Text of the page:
A person needs nourishment from food to live and flourish.
However, people undergoing cancer treatment are often plagued with nausea, a lack of appetite, gastrointestinal issues, dry mouth and swallowing difficulties, among other issues, which make it hard to complete this seemingly simple task.
"Malnutrition in patients undergoing cancer treatment is correlated to decline in function as well as treatment intolerance, increased infection rates, and increased hospitalization,” says Tammy Ward registered dietitian and specialist in oncology nutrition for the UC Cancer Institute. "When these patients are losing weight because they can’t or don’t want to eat, they’re losing fat and muscle mass as well as stores for vitamins and minerals to support healing and health.”
With the importance of nutrition’s role in better outcomes for patients known, the American College of Surgeons Commission on Cancer requires that all cancer programs create policies and procedures for assessing the nutritional wellbeing for those with cancer and determine best ways to intervene.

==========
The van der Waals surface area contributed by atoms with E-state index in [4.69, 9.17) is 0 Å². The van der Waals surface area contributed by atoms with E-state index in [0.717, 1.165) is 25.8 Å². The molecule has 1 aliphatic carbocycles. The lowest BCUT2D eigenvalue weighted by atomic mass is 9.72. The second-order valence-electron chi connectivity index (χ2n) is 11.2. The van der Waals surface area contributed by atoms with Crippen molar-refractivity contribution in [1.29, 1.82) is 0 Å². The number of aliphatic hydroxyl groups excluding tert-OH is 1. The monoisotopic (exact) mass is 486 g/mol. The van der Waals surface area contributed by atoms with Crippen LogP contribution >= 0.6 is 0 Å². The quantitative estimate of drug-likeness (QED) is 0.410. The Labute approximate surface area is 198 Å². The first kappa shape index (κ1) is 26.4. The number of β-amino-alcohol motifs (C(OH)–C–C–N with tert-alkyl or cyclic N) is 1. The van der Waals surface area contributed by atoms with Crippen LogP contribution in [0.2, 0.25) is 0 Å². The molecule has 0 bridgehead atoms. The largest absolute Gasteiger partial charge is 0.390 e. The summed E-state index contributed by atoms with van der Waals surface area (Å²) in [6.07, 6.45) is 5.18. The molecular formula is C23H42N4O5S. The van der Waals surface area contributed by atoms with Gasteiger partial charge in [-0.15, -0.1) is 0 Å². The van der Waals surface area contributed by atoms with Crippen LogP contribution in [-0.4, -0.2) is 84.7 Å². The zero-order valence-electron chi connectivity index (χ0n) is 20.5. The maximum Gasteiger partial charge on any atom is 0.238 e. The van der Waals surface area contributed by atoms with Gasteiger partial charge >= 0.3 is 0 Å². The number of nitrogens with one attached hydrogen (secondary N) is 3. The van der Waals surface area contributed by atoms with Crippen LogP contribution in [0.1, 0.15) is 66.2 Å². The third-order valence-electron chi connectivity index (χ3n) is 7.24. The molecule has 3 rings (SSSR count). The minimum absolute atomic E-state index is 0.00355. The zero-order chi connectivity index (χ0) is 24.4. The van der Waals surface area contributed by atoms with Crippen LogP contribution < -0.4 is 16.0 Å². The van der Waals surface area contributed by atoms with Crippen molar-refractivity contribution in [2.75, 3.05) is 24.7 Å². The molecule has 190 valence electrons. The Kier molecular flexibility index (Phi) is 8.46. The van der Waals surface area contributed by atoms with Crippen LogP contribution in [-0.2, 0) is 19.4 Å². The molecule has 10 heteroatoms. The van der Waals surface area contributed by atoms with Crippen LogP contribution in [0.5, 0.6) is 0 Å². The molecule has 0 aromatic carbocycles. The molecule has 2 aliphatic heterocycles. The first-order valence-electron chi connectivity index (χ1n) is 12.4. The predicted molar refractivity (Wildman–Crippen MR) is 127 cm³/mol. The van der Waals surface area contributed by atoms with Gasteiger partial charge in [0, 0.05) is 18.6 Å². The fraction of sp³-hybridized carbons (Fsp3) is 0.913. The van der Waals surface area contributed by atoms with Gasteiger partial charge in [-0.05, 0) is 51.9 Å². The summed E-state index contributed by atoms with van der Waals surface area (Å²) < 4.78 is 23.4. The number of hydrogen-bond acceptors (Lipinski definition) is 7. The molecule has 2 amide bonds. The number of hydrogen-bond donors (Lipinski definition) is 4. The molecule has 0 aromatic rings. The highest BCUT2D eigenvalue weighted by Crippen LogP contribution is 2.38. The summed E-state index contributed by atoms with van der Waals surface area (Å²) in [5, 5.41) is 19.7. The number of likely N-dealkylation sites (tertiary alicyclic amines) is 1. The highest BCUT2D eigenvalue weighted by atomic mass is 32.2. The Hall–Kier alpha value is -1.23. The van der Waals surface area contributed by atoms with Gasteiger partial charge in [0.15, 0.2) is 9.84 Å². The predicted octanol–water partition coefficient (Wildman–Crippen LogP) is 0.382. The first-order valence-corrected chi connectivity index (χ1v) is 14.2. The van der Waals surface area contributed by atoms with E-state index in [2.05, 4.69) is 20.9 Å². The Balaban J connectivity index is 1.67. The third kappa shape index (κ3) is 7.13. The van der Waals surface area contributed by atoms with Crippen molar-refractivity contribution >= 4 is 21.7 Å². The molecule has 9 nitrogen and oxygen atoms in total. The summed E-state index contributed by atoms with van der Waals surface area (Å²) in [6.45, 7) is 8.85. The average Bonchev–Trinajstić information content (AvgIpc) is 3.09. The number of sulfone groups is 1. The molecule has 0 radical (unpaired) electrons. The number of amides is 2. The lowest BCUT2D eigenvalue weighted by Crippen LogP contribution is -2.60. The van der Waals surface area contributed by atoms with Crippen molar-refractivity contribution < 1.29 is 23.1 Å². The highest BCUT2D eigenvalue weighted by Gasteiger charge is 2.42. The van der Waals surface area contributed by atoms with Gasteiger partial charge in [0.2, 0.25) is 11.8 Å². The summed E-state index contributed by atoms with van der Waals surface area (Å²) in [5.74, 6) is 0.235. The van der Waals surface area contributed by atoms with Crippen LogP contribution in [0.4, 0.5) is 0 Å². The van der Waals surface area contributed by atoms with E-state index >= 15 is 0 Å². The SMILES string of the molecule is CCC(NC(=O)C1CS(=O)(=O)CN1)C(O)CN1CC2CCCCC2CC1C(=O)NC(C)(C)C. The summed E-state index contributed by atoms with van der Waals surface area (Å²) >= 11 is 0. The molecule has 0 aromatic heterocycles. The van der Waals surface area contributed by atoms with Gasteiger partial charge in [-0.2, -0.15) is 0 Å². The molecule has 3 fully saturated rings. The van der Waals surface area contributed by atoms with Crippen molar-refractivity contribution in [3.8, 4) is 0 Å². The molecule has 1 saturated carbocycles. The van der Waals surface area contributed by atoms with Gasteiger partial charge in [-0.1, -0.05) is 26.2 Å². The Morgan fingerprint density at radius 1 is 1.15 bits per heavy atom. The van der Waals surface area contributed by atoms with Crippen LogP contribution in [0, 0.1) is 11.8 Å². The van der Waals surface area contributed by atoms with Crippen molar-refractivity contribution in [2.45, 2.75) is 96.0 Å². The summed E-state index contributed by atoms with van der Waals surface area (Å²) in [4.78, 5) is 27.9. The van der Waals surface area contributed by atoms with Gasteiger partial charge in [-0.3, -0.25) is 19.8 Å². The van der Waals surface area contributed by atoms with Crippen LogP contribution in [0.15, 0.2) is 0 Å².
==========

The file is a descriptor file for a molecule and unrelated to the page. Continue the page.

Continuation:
At the UC Cancer Institute, Ward and colleague Kelly Guthrie, registered dietitian, have begun the process of screening patients to identify those who are at risk of malnutrition. "The tool we are using is called the Malnutrition Screening Tool Questionnaire, which includes three simple questions about a patient’s weight loss and appetite,” she says. "If the patient has a score of 2 or more, a consultation with a dietitian is warranted.”
Currently, this screening tool is being implemented in the gastrointestinal, surgical oncology, Esophageal Disease Clinic, hepatobiliary (liver and gallbladder) and lung cancer clinics.
"This tool is only given to new patients at this time, and we’re still trying to determine the best way to catch existing patients who may be at risk for malnutrition,” Ward says. "However, our efforts are working. As of the last week in October, 75 percent of new patients in these clinics were screened, 40 percent of whom were identified as being at-risk.”
Ward and Guthrie work closely with the cancer care team and the patient as part of the treatment plan to provide individualized education about good nutrition, adequate protein intake and nutritional management of treatment-related symptoms.
"As part of an initial nutrition assessment we identify eating habits and cultural preferences for each patient,” Ward says, adding that patients are seen by dietitians one to two times per week once the patient begins treatment to provide ongoing education about altering diet to manage symptoms.
"We are happy to see that our assessments are working, but there is a lot more to be done, and we hope to roll this screening tool out further in coming months. Food is such an important part of life— both physically and socially. We’re happy to provide these services and will work to continually help patients have better outcomes and quality of life.”